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By Tarjei Straume


The definition of anarchosophy that I have posted on my website, namely that it is a philosophy that ideally views PoF as the Bible of anarchism, has been subject to criticism arising from misunderstandings.

In this article I will endeavor to demonstrate how one is led to this conclusion by focusing on one particular chapter from the book. It is Chapter Ten, entitled Philosophy and Monism:

"The naïve man, who acknowledges as real only what he can see with his eyes and grasp with his hands, requires for his moral life, also, a basis for action that shall be perceptible to the senses. He requires someone or something to impart the basis for his action to him in a way that his senses can understand. He is ready to allow this basis for action to be dictated to him as commandments by any man whom he considers wiser or more powerful than himself, or whom he acknowledges for some other reason to be a power over him. In this way there arise, as moral principles, the authority of family, state, society, church and God, as previously described. A man who is very narrow minded still puts his faith in some one person; the more advanced man allows his moral conduct to be dictated by a majority (state, society). It is always on perceptible powers that he builds."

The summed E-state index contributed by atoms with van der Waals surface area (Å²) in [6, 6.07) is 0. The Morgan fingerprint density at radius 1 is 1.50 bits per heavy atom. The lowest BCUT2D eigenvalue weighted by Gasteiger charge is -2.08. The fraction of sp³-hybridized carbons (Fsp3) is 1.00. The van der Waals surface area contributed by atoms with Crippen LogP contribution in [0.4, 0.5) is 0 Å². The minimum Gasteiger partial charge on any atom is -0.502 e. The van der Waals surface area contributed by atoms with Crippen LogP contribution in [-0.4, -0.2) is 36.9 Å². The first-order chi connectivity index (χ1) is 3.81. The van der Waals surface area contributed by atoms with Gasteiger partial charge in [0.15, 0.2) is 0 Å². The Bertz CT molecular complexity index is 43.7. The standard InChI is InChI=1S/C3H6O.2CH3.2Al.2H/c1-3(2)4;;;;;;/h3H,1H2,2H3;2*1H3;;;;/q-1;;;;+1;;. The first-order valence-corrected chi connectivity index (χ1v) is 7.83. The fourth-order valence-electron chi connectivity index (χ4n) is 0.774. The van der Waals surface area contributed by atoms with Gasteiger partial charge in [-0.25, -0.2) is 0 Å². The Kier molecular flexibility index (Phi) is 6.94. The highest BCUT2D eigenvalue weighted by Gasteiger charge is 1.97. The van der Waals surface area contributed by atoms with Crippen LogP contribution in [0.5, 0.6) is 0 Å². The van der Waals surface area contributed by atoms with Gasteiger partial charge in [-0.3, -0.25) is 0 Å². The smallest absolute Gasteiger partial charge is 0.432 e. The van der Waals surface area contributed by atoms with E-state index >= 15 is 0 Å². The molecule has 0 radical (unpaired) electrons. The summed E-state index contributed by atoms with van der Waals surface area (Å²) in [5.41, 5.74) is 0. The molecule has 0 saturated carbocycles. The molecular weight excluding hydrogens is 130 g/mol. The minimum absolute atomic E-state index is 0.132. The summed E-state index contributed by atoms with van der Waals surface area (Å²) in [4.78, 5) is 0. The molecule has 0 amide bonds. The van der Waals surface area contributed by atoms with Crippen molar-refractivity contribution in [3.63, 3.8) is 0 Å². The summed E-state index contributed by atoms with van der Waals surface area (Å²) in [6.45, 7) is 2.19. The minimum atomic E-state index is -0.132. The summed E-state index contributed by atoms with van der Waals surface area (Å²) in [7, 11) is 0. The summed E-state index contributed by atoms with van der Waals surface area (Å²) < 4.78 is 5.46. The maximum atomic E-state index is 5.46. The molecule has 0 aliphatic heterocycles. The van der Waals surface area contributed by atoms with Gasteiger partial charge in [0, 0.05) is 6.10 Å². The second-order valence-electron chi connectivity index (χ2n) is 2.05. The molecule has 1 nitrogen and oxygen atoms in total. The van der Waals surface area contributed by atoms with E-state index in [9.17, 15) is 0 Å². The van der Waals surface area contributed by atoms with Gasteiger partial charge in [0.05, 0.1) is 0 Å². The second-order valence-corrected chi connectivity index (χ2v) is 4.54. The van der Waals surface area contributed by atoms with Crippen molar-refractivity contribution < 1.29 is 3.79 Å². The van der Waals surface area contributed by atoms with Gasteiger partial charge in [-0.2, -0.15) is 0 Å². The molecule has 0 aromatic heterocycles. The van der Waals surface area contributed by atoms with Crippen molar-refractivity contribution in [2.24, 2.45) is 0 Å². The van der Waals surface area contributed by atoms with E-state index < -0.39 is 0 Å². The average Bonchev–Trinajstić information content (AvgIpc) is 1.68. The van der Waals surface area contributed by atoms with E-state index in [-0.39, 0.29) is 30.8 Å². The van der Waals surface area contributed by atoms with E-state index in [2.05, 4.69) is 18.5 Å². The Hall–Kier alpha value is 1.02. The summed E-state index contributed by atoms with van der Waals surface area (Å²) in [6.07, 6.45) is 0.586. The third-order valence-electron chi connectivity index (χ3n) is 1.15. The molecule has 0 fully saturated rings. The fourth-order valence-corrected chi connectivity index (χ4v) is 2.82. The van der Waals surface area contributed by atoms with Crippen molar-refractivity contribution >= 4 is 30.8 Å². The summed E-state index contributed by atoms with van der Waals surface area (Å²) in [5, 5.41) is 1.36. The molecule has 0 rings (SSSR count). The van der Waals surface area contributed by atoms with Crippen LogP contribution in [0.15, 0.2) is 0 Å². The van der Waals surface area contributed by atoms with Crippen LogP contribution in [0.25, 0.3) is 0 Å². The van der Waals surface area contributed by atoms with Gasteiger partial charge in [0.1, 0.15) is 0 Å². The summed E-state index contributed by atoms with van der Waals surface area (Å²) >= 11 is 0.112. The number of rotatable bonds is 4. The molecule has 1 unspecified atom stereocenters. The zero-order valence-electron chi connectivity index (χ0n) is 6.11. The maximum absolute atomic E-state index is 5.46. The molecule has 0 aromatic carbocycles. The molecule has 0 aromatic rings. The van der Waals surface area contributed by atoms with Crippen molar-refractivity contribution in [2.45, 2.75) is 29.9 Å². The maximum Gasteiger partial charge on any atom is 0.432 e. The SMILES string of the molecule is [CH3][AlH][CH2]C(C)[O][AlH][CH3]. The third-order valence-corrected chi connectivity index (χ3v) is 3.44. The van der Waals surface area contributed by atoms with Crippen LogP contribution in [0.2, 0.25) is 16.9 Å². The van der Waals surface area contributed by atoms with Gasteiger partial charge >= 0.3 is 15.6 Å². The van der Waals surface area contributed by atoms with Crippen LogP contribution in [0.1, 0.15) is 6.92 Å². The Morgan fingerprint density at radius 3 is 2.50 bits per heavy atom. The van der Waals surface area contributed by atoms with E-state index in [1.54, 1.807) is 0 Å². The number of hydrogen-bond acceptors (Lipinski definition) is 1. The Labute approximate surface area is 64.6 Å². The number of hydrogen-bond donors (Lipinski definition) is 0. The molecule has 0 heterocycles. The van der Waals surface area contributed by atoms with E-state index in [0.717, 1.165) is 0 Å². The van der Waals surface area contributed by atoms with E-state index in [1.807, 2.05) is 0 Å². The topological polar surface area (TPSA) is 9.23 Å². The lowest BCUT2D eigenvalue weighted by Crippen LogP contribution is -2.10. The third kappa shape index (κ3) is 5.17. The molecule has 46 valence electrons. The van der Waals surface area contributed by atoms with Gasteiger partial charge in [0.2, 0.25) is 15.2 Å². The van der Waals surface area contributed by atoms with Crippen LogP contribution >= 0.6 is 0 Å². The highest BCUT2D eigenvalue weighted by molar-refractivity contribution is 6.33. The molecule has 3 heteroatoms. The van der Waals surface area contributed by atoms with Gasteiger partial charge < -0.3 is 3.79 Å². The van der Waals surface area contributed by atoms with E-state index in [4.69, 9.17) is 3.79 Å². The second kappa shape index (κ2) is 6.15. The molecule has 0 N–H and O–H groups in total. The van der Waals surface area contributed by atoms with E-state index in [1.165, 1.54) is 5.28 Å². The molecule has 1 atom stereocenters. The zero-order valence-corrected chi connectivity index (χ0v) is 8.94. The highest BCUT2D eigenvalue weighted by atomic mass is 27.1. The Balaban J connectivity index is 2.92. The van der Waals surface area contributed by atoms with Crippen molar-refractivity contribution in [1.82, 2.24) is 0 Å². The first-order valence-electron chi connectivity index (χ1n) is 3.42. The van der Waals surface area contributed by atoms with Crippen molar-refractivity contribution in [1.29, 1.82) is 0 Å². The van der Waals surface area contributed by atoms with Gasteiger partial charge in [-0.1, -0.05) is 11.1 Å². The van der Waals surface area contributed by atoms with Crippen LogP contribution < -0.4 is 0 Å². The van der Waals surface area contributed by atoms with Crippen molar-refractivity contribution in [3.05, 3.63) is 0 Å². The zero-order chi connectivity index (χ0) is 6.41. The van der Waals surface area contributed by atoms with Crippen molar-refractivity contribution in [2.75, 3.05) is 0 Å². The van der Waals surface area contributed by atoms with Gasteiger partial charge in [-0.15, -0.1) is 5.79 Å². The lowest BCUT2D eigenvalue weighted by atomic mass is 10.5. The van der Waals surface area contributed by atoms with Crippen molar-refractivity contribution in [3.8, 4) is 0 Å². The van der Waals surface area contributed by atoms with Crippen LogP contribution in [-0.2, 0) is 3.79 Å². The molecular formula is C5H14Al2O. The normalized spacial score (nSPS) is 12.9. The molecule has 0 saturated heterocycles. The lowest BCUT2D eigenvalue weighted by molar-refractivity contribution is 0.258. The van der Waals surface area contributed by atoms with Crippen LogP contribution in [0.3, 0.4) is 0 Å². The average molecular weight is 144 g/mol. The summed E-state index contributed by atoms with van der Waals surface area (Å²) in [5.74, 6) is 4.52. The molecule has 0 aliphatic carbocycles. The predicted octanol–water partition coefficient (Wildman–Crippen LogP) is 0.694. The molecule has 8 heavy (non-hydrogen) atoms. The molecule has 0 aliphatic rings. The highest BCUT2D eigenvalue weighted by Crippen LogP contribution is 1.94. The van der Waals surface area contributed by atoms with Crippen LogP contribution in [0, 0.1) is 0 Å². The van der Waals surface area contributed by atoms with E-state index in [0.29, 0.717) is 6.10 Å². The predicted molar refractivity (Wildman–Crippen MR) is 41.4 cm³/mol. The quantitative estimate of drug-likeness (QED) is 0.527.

At this stage, Steiner is pointing to authority arising from sense-perceptible illusion. Now he proceeds to grab the fundamentalist by the tail, tearing down the authority of the church and the tyranny of "the Lord" or "Almighty God":

"The man who awakens at last to the conviction that basically these powers are human beings as weak as himself, seeks guidance from a higher power, from a Divine Being, whom he endows, however, with sense perceptible features. He conceives this Being as communicating to him the conceptual content of his moral life, again in a perceptible way -- whether it be, for example, that God appears in the burning bush, or that He moves about among men in manifest human shape, and that their ears can hear Him telling them what to do and what not to do."

What Rudolf Steiner is telling us is that the more a man matures spiritually, the more will he detect hidden tyrants and conquer them. There is another factor involved here of course, described by Erich Fromm in Fear of Freedom. The will to freedom must be the driving power.